The opening line to this article sets the right tone:
"Daniel Gruss didn't sleep much the night he hacked his own computer and exposed a flaw in most of the chips made in the past two decades by hardware giant Intel..."
It reads like a thriller doesn't it?
This is because until very recently such an attack was not believed possible. The Intel chip goes to the "kernel" of your computer and if that is hacked then that represents a tremendous breach of security not thought possible.
Not only is this breach possible but the vulnerability has been around since 1995 it is thought.
This particular team of computer technicians have already alerted Intel under "responsible disclosure provisions" to this vulnerability and a patch has been released.
My only observation is this: if they can hack the chip itself, how much protection does a patch afford? Maybe they should be working on a complete fundamental re-design.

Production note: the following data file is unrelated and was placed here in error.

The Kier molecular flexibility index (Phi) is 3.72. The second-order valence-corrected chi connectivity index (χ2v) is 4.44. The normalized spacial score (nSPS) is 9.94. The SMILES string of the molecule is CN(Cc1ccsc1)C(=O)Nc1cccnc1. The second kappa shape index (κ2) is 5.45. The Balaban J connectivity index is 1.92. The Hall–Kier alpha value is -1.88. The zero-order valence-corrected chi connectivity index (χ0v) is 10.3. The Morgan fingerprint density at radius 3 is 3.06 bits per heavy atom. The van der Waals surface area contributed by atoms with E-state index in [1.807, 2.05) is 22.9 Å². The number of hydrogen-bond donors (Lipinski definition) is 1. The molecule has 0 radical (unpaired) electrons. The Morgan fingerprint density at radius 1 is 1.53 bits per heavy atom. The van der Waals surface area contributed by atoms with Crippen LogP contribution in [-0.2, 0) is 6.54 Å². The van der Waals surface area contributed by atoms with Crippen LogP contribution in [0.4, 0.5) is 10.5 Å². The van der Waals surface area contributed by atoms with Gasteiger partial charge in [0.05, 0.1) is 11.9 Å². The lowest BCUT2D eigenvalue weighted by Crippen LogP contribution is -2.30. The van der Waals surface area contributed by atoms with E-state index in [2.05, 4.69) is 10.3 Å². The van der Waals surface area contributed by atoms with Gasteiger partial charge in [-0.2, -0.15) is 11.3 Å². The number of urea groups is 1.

Daniel Gruss didn't sleep much the night he hacked his own computer and exposed a flaw in most of the chips made in the past two decades by hardware giant Intel, something we discussed in "Why The Implications Of The Intel "Bug" Are Staggering." And as Reuters describes in fascinating detail, the 31-year-old information security researcher and post-doctoral fellow at Austria's Graz Technical University had just breached the inner sanctum of his computer's CPU and stolen secrets from it.